Evan Strong is currently ranked No. 1 internationally in men’s standing snowboard cross, beating teammates Keith Gabel and Mike Shea at the 2012 World Snowboard Federation Para-Snowboard World Championships. He also won the men's event at the International Paralympic Committee Alpine Skiing Snowboard Test Event, March 6, in Sochi, Russia. A native of Hawaii, he grew up wanting to be a professional skateboarder. With a few years’ experience under his belt, Strong was ready to begin traveling for skateboard competitions, until his entire life took a turn. Stephanie, his older sister, received a motorcycle for her 21st birthday. In 2004, when Strong was 17, he missed his ride to work and needed to borrow the motorcycle. A mile from home, Strong was struck by a drunk driver. She crossed over the line into oncoming traffic, striking the car in front of Strong and hitting him head on at full speed. His left leg was amputated three days later. After five surgeries in the week following the accident, Strong assured his family that he would skate again. He did. Later, he found snowboarding while at his uncle’s vacation home in Sun Valley, Idaho. Strong now lives Nevada City, Calif., about an hour’s drive west of Lake Tahoe. He and his wife, Mariah, also operate their organic vegetarian restaurant, The Fix for Foodies.
Stephani Victor (Park City, Utah)
Three-time U.S. Paralympian Stephani Victor’s Road to Sochi may be paved in gold. In August 2013, she opened up the International Paralympic Committee Alpine Skiing World Cup season with four consecutive victories. In the first world cup in Coronet Peak, New Zealand, Victor beat out teammate Laurie Stephens in the women’s slalom sitting race by more than seven seconds on Aug. 22. On Aug. 23, she won another slalom title by more than 24 seconds. In Mt. Hutt, New Zealand, she claimed the women’s super-G title by more than eight seconds over Victoria Pendergast of Australia. She won seven total gold medals in the first two world cup events. With the momentum of her performance Down Under, Victor looks to build on the 2010 Paralympic Winter Games, where she won the gold medal in super combined and silver medals in slalom and giant slalom.
Tyler Walker (Franconia, N.H.)
Born without much of his spine and then losing his legs at age 4, Tyler Walker made big gains every year in his quest to become one of the top mono-skiers in the world. He captured his first world cup win in 2004 in giant slalom and his first title in 2006, also in giant slalom. Walker is the 2009 Overall World Cup Downhill Champion. Vancouver marked the second Paralympic Winter Games competition for Walker, who is looking for his first medal in Sochi. Walker is a graduate of the University of New Hampshire where he has degrees in geography and international affairs and minors in German and political science.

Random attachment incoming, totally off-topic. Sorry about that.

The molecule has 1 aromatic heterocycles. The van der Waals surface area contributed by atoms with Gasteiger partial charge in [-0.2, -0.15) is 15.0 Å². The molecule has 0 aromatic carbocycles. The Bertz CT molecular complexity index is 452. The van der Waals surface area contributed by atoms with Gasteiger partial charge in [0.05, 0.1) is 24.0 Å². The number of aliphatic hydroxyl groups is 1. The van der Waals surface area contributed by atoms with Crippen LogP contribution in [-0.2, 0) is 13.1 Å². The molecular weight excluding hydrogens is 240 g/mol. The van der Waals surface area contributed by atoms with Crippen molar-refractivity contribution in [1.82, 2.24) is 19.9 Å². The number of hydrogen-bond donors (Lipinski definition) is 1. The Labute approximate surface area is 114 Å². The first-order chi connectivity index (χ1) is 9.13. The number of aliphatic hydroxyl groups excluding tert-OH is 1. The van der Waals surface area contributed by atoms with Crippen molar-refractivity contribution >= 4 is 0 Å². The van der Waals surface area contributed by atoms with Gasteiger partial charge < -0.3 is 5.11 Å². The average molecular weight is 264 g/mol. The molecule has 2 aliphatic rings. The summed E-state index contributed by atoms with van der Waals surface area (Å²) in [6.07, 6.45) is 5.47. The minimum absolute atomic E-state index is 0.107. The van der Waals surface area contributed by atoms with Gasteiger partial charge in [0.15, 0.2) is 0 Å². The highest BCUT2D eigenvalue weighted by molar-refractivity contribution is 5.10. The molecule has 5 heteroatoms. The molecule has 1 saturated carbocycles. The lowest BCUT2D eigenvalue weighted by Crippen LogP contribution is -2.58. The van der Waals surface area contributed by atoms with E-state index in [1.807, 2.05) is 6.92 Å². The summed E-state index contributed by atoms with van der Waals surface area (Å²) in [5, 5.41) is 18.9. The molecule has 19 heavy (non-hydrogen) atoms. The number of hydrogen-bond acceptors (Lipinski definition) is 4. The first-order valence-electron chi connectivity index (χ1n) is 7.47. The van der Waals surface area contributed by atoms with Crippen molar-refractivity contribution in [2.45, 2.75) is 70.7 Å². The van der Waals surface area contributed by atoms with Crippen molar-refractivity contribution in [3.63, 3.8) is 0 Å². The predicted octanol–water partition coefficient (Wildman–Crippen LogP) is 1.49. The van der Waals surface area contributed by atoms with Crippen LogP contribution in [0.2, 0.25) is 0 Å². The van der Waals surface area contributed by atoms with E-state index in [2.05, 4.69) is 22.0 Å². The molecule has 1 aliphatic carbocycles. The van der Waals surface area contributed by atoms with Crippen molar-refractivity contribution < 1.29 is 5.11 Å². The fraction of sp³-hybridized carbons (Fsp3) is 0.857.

Danelle Umstead (Park City, Utah)
Danelle Umstead, who is a visually impaired alpine skier, competed at the Vancouver 2010 Paralympic Winter Games with her husband Rob Umstead, who serves as her guide. In Vancouver, the husband and wife duo won bronze medals in the downhill and combined. At the age of 13, Danelle was diagnosed with retinitis pigmentosa, a genetic eye condition where the retina progressively degenerates and eventually causes blindness. Currently, her spotted vision limits her sight to less than five feet, and even then, only contrasting colors without any level of detail. There is no chance of return vision, nor is there a cure. She was also recently diagnosed with multiple sclerosis, an autoimmune disease that affects the brain and central nervous system. A native of Plano, Texas, she once lived in Taos, N.M., and now resides in Park City, Utah, with her husband Rob and their son Brocton. Danelle's guide dog, Bettylynn, who was matched with her in September 2008, retired in 2013 due to blindness.
The International Paralympic Committee allocated the United States 28 spots in the alpine skiing competition for the Sochi 2014 Paralympic Winter Games. For snowboarding, the IPC allocated the maximum amount of slots to the United States, five (5) for males and five (5) for females.
For complete qualification criteria, click here.
All International Paralympic Committee Alpine Skiing competitions held between Dec. 8, 2012, and Jan. 31, 2014, will be used in the selection process for the 2014 U.S. Paralympic Alpine Skiing Team. At the time of selection, an athlete must be a national of the United States, with a valid U.S. Passport that will not expire prior to Oct. 16, 2014, and meet the minimum standards of the International Paralympic Committee, as the international governing body for the Paralympic Winter Games and the international federation for Paralympic alpine skiing.
The U.S. Paralympic Alpine Skiing Team will be nominated to the United States Olympic Committee for the Sochi 2014 Paralympic Winter Games no later than Feb. 17, 2014. The entire 2014 U.S. Paralympic Team will be named no later than Feb. 21, 2014, the deadline to submit delegation rosters to the International Paralympic Committee.
For complete selection procedures, click here.
U.S. Paralympics, a division of the United States Olympic Committee, is the National Governing Body for Paralympic alpine skiing and snowboarding. For media inquiries for U.S. Paralympics alpine skiing athletes and staff, please contact Beth Bourgeois or Jamie Blanchard.
Communications Associate Director, U.S. Paralympics
United States Olympic Committee
Communications Manager, U.S. Paralympics
United States Olympic Committee
Revised Dec. 2, 2013